It is actually harder to find authentic African artefacts and crafts than one thinks. Yes, we do have many roadside African craft markets, but where to go for upmarket traditional or contemporary African crafts and artefacts?
We did some hunting and came up with a short list of five businesses – each with its own, unique African offering and flair. The good news is that these places are also very close to all of our guesthouses in The Parks area. Especially our international guests will have an interest in visiting – proudly taking home some cultured African memorabilia.
Here we go:
togu’na – 235A Jan Smuts Avenue, Parktown North
At togu’na you’ll find objects sourced from across the African continent. The owners are passionate about unique quality African artefacts and have a workshop that also restores items. Amongst many other items, togu’na has a fascinating collection of masks from many countries such as Angola, Zambia, DRC, Cameroon and Chad.
piece – 5th Floor, Ellis House, 23 Voorhout Street, New Doornfontein
piece’s website declares: “Traditional Inspiration; Global Expression”. This is exactly what makes piece so interesting and the crafts so spectacular. When buying handmade crafts, we are buying a piece of heart, a part of a soul, a moment of someone’s life. Many famous visitors have left with pieces from here, filled with the heart and soul of Africa.
Kim Sacks Gallery – 153 Jan Smuts Avenue, Parkwood
When driving down Jan Smuts Avenue, you’ll notice the ‘’clay-vessel” all terracotta wall. This is the upmarket Kim Sacks Gallery. It is creativity that is paramount here whether they are displaying what they call contemporary objects or old material culture, all of which can be shipped internationally. Apart from the commercial shop, the space often hosts exhibitions that are very diverse in their content – from individual potters to group exhibitions with a particular theme, including contemporary folk and tribal art.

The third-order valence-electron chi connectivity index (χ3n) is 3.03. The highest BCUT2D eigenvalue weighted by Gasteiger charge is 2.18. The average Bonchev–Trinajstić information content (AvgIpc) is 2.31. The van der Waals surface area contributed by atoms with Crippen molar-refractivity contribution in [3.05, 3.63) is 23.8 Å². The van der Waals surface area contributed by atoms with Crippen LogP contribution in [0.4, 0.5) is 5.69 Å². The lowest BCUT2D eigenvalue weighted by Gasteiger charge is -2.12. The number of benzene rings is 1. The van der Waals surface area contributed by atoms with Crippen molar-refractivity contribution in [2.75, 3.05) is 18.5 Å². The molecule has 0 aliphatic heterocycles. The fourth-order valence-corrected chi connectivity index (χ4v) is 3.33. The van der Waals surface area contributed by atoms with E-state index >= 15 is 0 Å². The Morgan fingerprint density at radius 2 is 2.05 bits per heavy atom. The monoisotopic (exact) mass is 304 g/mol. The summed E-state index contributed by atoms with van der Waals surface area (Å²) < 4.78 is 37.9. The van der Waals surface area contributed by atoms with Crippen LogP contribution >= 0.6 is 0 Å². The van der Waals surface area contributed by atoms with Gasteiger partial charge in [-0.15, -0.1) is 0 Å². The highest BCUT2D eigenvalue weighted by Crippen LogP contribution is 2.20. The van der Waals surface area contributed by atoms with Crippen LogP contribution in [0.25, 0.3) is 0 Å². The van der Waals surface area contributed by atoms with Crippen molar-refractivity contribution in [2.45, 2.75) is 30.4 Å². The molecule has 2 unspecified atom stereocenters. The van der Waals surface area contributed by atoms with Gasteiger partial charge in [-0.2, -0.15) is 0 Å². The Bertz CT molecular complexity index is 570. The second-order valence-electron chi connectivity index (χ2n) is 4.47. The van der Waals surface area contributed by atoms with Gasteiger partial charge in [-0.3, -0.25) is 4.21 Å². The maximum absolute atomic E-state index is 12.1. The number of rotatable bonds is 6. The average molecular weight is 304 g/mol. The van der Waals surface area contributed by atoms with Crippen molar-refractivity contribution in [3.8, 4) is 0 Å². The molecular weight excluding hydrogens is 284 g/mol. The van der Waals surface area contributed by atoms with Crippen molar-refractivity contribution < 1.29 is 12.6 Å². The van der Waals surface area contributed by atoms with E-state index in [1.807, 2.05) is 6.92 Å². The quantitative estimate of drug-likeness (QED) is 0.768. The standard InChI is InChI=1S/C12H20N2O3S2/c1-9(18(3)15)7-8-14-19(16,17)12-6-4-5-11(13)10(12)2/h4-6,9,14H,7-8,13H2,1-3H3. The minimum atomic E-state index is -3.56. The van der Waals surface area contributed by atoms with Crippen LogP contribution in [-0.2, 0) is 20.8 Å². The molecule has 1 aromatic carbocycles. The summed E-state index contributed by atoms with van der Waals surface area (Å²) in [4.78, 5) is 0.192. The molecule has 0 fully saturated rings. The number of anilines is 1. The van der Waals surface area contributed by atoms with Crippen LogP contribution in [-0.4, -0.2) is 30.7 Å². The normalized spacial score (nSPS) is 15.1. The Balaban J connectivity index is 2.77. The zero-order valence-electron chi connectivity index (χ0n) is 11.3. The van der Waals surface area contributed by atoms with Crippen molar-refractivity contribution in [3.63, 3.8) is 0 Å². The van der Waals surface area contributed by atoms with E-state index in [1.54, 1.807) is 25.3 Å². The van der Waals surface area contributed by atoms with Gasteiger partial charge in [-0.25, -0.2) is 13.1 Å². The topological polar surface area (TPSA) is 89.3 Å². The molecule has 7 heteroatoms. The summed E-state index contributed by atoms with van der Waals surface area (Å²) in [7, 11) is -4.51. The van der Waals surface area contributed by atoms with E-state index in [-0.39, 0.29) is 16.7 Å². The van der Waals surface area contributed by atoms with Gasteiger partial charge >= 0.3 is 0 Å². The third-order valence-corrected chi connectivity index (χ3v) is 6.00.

Art Africa – 62 Tyrone Avenue, Parkview
Our famous online guide to the city, Johannesburg in Your Pocket describes Art Africa as: “A treasure trove for South African arts and crafts gifts and household accessories made from beads and recycled products. The shop stocks everything from jewellery to fabrics, homeware to furniture, along with extraordinary ceramics, lighting and other handmade goods from all over the continent. Along with exclusive designer goods they stock a superb range of small gift items for under R100”.
The last of our five featured businesses is the Imbali shop, which lies closest to our hearts. This shop is a display space for the wonderful work done in crafts training at the Visual Literacy Project in the active Bus Factory, not far from the shop. The Imbali Visual Literacy Project was created as a project of Women For Peace in 1988, when it became clear from the results of a children’s national art competition that children who had little or no access to art at school showed extremely poor perceptual skills. The founders were called upon more and more to set up training programmes for youth and adults toward income-generation, in which creative potential could be developed toward productive and constructive careers in craft and design.